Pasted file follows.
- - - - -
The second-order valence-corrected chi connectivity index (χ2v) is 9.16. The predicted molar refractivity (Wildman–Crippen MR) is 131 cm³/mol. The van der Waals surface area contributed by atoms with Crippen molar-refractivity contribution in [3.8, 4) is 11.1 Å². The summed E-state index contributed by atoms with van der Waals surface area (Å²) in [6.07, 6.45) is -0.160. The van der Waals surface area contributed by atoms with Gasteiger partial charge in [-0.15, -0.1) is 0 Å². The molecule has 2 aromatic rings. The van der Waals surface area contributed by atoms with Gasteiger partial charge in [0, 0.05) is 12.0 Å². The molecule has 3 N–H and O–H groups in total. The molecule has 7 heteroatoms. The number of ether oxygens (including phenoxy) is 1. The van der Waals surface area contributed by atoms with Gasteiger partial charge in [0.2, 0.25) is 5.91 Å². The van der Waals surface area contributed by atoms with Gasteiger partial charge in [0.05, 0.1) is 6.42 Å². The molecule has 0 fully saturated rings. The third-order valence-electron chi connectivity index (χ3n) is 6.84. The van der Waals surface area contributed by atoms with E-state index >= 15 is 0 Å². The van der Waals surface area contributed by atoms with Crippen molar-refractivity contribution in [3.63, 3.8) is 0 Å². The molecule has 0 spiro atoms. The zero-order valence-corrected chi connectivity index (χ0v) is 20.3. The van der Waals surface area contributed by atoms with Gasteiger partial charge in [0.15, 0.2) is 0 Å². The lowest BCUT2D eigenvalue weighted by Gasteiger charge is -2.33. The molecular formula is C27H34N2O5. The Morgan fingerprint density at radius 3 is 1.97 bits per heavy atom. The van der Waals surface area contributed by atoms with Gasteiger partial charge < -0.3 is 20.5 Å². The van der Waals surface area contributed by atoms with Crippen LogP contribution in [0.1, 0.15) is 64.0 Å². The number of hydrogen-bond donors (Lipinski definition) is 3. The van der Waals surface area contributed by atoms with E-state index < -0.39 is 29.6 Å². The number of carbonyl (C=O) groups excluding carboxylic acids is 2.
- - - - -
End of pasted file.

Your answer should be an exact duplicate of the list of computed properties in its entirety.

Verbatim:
The second-order valence-corrected chi connectivity index (χ2v) is 9.16. The predicted molar refractivity (Wildman–Crippen MR) is 131 cm³/mol. The van der Waals surface area contributed by atoms with Crippen molar-refractivity contribution in [3.8, 4) is 11.1 Å². The summed E-state index contributed by atoms with van der Waals surface area (Å²) in [6.07, 6.45) is -0.160. The van der Waals surface area contributed by atoms with Gasteiger partial charge in [-0.15, -0.1) is 0 Å². The molecule has 2 aromatic rings. The van der Waals surface area contributed by atoms with Gasteiger partial charge in [0, 0.05) is 12.0 Å². The molecule has 3 N–H and O–H groups in total. The molecule has 7 heteroatoms. The number of ether oxygens (including phenoxy) is 1. The van der Waals surface area contributed by atoms with Gasteiger partial charge in [0.2, 0.25) is 5.91 Å². The van der Waals surface area contributed by atoms with Gasteiger partial charge in [0.05, 0.1) is 6.42 Å². The molecule has 0 fully saturated rings. The third-order valence-electron chi connectivity index (χ3n) is 6.84. The van der Waals surface area contributed by atoms with E-state index >= 15 is 0 Å². The van der Waals surface area contributed by atoms with Crippen molar-refractivity contribution in [3.63, 3.8) is 0 Å². The molecule has 0 spiro atoms. The zero-order valence-corrected chi connectivity index (χ0v) is 20.3. The van der Waals surface area contributed by atoms with Gasteiger partial charge in [0.15, 0.2) is 0 Å². The lowest BCUT2D eigenvalue weighted by Gasteiger charge is -2.33. The molecular formula is C27H34N2O5. The Morgan fingerprint density at radius 3 is 1.97 bits per heavy atom. The van der Waals surface area contributed by atoms with Gasteiger partial charge < -0.3 is 20.5 Å². The van der Waals surface area contributed by atoms with Crippen LogP contribution in [0.1, 0.15) is 64.0 Å². The number of hydrogen-bond donors (Lipinski definition) is 3. The van der Waals surface area contributed by atoms with E-state index < -0.39 is 29.6 Å². The number of carbonyl (C=O) groups excluding carboxylic acids is 2.